Bankruptcy proceedings against developer Sean Dunne have been adjourned at theHigh Court for three weeks.
The action was listed before Ms Justice Elizabeth Dunne yesterday as part of parallel applications to have Mr Dunne adjudicated bankrupt in the US and Ireland.
Ms Justice Dunne granted Ulster Bank’s request to adjourn the matter to July 22nd by which date a ruling will have been given on Mr Dunne’s appeal against the decision to allow bankruptcy proceedings go on against him in Ireland and the US.
Mr Dunne, now living in Greenwich, Connecticut, has filed for bankruptcy there. He claims to have debts of $1 billion and assets of $55 million.
Ulster Bank and the National Asset Management Agency want him adjudicated bankrupt by the Irish courts as the vast bulk of his assets and creditors are here. Last month, the American court-appointed trustee managing Mr Dunne’s US bankruptcy supported an application by Ulster Bank – which has a €164 million judgment against the developer – to have him adjudicated bankrupt in parallel proceedings in Ireland.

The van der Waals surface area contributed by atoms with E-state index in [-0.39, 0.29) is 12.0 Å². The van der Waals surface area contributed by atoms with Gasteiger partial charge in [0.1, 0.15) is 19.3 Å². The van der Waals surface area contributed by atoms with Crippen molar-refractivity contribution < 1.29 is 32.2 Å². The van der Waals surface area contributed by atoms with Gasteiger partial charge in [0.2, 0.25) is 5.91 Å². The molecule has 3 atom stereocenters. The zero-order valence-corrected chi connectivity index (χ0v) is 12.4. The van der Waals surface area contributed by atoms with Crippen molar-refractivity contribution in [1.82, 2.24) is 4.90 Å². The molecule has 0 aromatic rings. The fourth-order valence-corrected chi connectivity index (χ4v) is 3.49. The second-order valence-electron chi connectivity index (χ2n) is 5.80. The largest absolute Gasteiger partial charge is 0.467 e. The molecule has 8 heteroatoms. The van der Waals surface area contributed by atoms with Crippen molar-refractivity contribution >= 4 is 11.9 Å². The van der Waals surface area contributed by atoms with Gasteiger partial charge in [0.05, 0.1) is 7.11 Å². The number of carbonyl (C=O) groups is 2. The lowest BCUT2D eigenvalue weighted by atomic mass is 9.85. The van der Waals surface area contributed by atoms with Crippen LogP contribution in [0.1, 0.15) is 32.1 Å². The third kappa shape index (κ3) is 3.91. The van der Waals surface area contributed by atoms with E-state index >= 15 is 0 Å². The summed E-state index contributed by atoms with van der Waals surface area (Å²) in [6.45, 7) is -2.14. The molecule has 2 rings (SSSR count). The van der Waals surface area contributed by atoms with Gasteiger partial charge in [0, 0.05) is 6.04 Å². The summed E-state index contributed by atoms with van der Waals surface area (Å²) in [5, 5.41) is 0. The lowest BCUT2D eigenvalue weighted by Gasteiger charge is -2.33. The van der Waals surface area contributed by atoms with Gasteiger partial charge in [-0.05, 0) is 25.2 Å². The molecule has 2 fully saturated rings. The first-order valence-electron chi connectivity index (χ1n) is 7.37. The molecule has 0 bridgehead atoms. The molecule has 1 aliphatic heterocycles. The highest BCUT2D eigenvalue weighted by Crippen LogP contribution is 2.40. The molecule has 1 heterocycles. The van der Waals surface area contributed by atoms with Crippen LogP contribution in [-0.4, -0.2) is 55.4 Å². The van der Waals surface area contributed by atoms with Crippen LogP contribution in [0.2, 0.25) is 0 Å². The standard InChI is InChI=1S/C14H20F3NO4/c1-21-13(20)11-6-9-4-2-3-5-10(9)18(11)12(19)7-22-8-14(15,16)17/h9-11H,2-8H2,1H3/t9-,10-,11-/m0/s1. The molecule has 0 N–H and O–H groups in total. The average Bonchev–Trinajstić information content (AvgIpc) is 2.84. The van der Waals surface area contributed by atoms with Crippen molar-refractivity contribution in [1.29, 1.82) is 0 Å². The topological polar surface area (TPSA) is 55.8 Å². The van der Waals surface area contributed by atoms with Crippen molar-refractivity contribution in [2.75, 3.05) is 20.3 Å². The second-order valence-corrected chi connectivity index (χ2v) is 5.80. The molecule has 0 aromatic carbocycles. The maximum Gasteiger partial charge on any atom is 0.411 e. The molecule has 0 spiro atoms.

The trustee, Richard Coan, ruled parallel proceedings would benefit Mr Dunne’s creditors as the vast majority of his properties are in Ireland, but Mr Dunne has appealed this.
During a brief mention of the Irish proceedings to Ms Justice Dunne, Lyndon MacCann, for Ulster Bank, said to serve the Irish bankruptcy proceedings on Mr Dunne a stay granted as part of Mr Dunne’s appeal against Mr Coan’s ruling needs to be lifted. A ruling on that appeal was due shortly, he said.
The judge agreed to give the bank’s petition seeking to have Mr Dunne adjudicated a bankrupt a new return date of July 22nd.
Ms Justice Dunne was also told separate bankruptcy proceedings against retired solicitor Brian O’Donnell and his wife will go ahead this month.
Bank of Ireland, which has a judgment of €71 million against the couple, was ready to proceed with its application on July 15th, said Bernard Dunleavy, for the bank.
The couple had sought to be adjudicated bankrupt in England but their application was denied and London’s civil appeal court last week dismissed their appeal against that ruling.